:face:

So in this post we have Loki stating that these "fact" things are irrelevant, and unsourced opinion is just as, if not more valid, pointing out baseless opinion is not fact is "ad hominem," and that data on a subject is not relevant to said subject.

Why is anyone bothering with this anymore?
Lilan wrote:
people are having a healthy intellectual debate
"Intellectual" is not the word I'd be using, unless you want to put a "ly challenged" on the end of it.


Well first off they are blogs written by scientists so it's a kind of lay man's peer review.

Second I'm not saying the days presented in the chart isn't real or helpful or anything. I'm saying it's irrelevant to my point. it's a red herring.

third, most of these arguments fail basic logic tests and the scientific process is not followed as is pointed out in the articles.

For the most part this discussion has gotten a lot father than most usually the evolutionists bow out with ad hominem attacks, character assassination, or any number of dirty tactics not suited to a real scientific debate. I'm glad at least some have tried to be intellectually honest.

this all allows us to educate people on the facts.

so far no one has refuted my points on how new genetic data is not added to the DNA of creatures. Until someone can do this the theory of evolution as a whole is unworkable.

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PostPosted: Wed Oct 02, 2013 1:15 pm 
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Lokiare wrote:
For the most part this discussion has gotten a lot father than most usually the evolutionists bow out with ad hominem attacks, character assassination, or any number of dirty tactics not suited to a real scientific debate. I'm glad at least some have tried to be intellectually honest


you're being ironic, right?

he's being ironic, right?


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PostPosted: Wed Oct 02, 2013 1:24 pm 
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Cyclone_Joker wrote:
Lilan wrote:
it is controversial in the sense that there is stigma attached to opposing it academically.
Yes, and there's stigma over opposing 1+1=2, or that carbon has six protons, or that the Earth is several billion years old. Your point?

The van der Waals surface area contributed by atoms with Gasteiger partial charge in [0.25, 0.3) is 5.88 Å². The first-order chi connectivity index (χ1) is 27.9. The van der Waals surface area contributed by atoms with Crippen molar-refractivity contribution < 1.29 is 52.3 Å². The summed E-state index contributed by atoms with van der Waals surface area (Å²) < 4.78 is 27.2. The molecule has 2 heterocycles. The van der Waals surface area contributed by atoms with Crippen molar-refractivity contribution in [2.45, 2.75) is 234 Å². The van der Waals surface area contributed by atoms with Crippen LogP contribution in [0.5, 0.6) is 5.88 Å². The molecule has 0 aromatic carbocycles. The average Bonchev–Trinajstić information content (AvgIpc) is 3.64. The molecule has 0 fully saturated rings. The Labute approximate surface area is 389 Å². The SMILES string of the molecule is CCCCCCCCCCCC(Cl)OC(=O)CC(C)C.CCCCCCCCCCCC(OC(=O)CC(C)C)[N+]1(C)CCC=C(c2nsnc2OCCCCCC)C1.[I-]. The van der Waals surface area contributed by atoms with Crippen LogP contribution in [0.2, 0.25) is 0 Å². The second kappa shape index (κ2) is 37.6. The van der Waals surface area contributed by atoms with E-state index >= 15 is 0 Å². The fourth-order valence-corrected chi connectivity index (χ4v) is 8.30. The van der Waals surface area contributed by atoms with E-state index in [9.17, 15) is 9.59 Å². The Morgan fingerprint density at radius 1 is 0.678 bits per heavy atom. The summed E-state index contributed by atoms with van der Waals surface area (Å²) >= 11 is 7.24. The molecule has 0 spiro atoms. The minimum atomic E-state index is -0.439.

That trying to oppose something that society strongly feels is true, even if they are wrong, is difficult. There's a reason for there being a lack of legitimate material attacking evolution beyond the inability for such materials to be legitimate.


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PostPosted: Wed Oct 02, 2013 1:33 pm 
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Lokiare wrote:
Well first off they are blogs written by scientists so it's a kind of lay man's peer review.
No, no it isn't.
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Second I'm not saying the days presented in the chart isn't real or helpful or anything. I'm saying it's irrelevant to my point. it's a red herring.
Aw, that's adorable! Did loki learn a new word?
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For the most part this discussion has gotten a lot father than most usually the evolutionists bow out with ad hominem attacks, character assassination,
You keep using those words. I do not think they mean what you think they mean.
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or any number of dirty tactics not suited to a real scientific debate.
What, like facts?
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I'm glad at least some have tried to be intellectually honest.
So am I. Shame you're not among them.
Ko wrote:
he's being ironic, right?
Oh I wish.
Lilan wrote:
That trying to oppose something that society strongly feels is true, even if they are wrong, is difficult.